News Scan for Feb 03, 2016

Saudi MERS case
Sierra Leone Ebola update
WHO crisis response critique
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Saudi Arabia confirms MERS case in man who had camel contact

Saudi Arabia's Ministry of Health (MOH) today reported a new MERS-CoV infection in a man who had contact with camels, the second case in 3 days, and agriculture officials said 85% of camels recently tested at a market in Jeddah harbored the virus.

The new case of MERS-CoV (Middle East respiratory syndrome coronavirus) infection involves a 78-year-old Saudi man in Taif in southwestern Saudi Arabia, the MOH reported. He is hospitalized in stable condition and is not a healthcare worker. The agency said he had contact with camels, a known risk factor.

The country's previous case was in a 43-year-old man in Riyadh whose probable cause of infection was still being investigated when his case was confirmed on Feb 1. Today's case brings the country's MERS total to 1,290, of which 551 proved fatal, the MOH said. Six patients are still being treated.

The animal testing, meanwhile, involved 112 camels at the Al-Inam Central Market in Jeddah, Arab News reported today. Of 112 camels tested in an Agriculture Ministry study, 85% were found to carry MERS-CoV. Undersecretary for animal resources Habed bin Abdulaziz Al-Batshaan said preventive measures must continue to be taken by camel dealers, with mandatory use of masks and gloves.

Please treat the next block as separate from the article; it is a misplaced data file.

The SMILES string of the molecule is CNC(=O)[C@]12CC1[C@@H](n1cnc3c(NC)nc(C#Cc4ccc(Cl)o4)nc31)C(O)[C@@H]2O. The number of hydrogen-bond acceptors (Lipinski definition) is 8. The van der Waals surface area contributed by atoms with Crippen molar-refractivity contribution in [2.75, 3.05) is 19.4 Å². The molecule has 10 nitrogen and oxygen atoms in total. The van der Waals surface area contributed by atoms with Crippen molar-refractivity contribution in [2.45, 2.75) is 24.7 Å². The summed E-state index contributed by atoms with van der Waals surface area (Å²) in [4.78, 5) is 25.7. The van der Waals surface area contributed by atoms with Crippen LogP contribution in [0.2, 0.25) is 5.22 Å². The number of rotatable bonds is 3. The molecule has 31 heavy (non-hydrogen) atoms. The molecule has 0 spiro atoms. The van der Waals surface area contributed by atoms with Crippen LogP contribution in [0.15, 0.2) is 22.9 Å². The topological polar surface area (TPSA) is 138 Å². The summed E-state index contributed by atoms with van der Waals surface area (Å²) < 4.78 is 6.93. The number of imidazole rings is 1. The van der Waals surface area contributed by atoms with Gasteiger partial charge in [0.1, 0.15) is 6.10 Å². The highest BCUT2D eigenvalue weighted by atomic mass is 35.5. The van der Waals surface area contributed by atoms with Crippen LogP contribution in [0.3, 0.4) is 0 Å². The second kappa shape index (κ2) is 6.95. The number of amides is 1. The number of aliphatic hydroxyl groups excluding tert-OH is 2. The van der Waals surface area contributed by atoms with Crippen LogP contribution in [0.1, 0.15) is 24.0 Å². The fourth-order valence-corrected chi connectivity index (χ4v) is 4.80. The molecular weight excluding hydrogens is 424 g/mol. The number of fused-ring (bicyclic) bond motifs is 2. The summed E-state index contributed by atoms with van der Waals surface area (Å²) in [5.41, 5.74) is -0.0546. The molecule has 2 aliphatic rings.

Feb 3 MOH update
Feb 1 CIDRAP News scan on previous case
Feb 3 Arab News story


Search continues for some high-risk Ebola contacts in Sierra Leone

In the wake of two Ebola cases reported from Sierra Leone's Tonkolili district last month, which ended its Ebola-free status, 112 contacts are still under monitoring, with most completing the process today, the World Health Organization (WHO) said today in its regular update on West Africa's Ebola outbreak.

Four close contacts who lived with the most recent case-patient when she fell ill, though, will be monitored until Feb 11.

Efforts are still under way to locate 48 of the contacts, all believed to be in Kambia. The WHO said 18 of them are high-risk contacts, and efforts to locate all of the missing ones will continue for 21 more days.

The most recent case-patient in the two-person family cluster is still being treated in an Ebola treatment center in Freetown. She is the aunt of the index case, a 22-year-old woman whose illness wasn't detected until after she died.
Feb 3 WHO Ebola update


International group dissects WHO failings, offers reform steps

In the latest salvo directed against the WHO's ability to respond well to global health crises after the Ebola outbreak in West Africa, an international group of leading public health experts last week in BMJ spelled out the organization's shortcomings and listed six broad areas for reform.

The group lays out six examples of what is wrong with the WHO, based on failed response to not only the 2014-15 Ebola epidemic but also eight other emergencies, from African unrest in 2005 and 2006 to the Syrian refugee crisis of recent years:

  • Prioritizing political over technical considerations
  • Failing to promote based on merit, and failing to emphasize crisis response competencies
  • Being aloof from non-government groups
  • Lacking internal and external accountability
  • Undertaking restructure and reform with no observable leap in performance
  • Not having sufficient flexible funding for crisis functions

The group offers a raft of suggested reforms that fall under six broad categories, from internal structuring and streamlining to a radical human resources review to enhanced transparency.
Jan 28 BMJ commentary

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